In response to your Aug. 14 editorial “Stop-and-frisk overreach”: The Evangelical Lutheran Church in America recently conducted its Churchwide Assembly in Pittsburgh. One evening, the voting members from northwest Ohio met at a restaurant. We were puzzled by the absence of one of our group, an African-American man.
I later learned that he had been stopped and frisked while walking to the restaurant. Because he had been raised during the apartheid regime in South Africa, the experience was devastating, complete with flashbacks.
My initial reaction was anger. How could such a thing happen to anyone who was simply walking to a restaurant? Then I learned about the stop-and-frisk policy that exists in Pittsburgh, New York City, and several other places.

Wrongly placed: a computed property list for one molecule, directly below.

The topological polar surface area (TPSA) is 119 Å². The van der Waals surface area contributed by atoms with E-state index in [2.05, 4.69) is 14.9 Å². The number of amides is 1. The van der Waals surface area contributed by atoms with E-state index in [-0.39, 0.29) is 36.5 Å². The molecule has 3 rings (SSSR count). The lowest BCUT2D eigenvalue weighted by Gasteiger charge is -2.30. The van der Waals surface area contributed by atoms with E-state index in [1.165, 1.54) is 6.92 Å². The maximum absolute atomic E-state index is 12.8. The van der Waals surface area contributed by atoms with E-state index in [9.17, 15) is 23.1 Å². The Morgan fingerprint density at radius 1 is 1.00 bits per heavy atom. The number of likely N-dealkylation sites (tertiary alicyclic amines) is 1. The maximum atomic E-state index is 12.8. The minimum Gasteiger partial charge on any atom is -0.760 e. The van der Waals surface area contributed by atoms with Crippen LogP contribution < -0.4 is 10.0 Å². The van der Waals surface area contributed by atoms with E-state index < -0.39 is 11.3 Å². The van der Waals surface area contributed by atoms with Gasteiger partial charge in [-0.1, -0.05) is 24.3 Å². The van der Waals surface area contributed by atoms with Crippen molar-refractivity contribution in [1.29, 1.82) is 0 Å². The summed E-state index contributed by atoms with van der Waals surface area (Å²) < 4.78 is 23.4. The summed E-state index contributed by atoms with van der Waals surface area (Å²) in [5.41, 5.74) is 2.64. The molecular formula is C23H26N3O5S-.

Presumably, the policy is designed to make the streets safer for all. But what is the deeper impact of such a policy? What does it do to the hearts and souls of those who are stopped? What does it do to the core values upon which this nation presumably is based?
Solutions that are rooted in fear will not produce enduring change for the health of society. Given the tensions and violence that characterize a vast array of relationships in this nation, surely this must be a time for deep listening to those who are different from ourselves, and for personal and corporate discernment in what we hope for our life together.
My hope and prayer is that communities of faith will be part of this conversation. As a nation, we can and must do better.
BISHOP MARCUS LORHMANN
Northwestern Ohio Synod Evangelical Lutheran Church in America Sylvania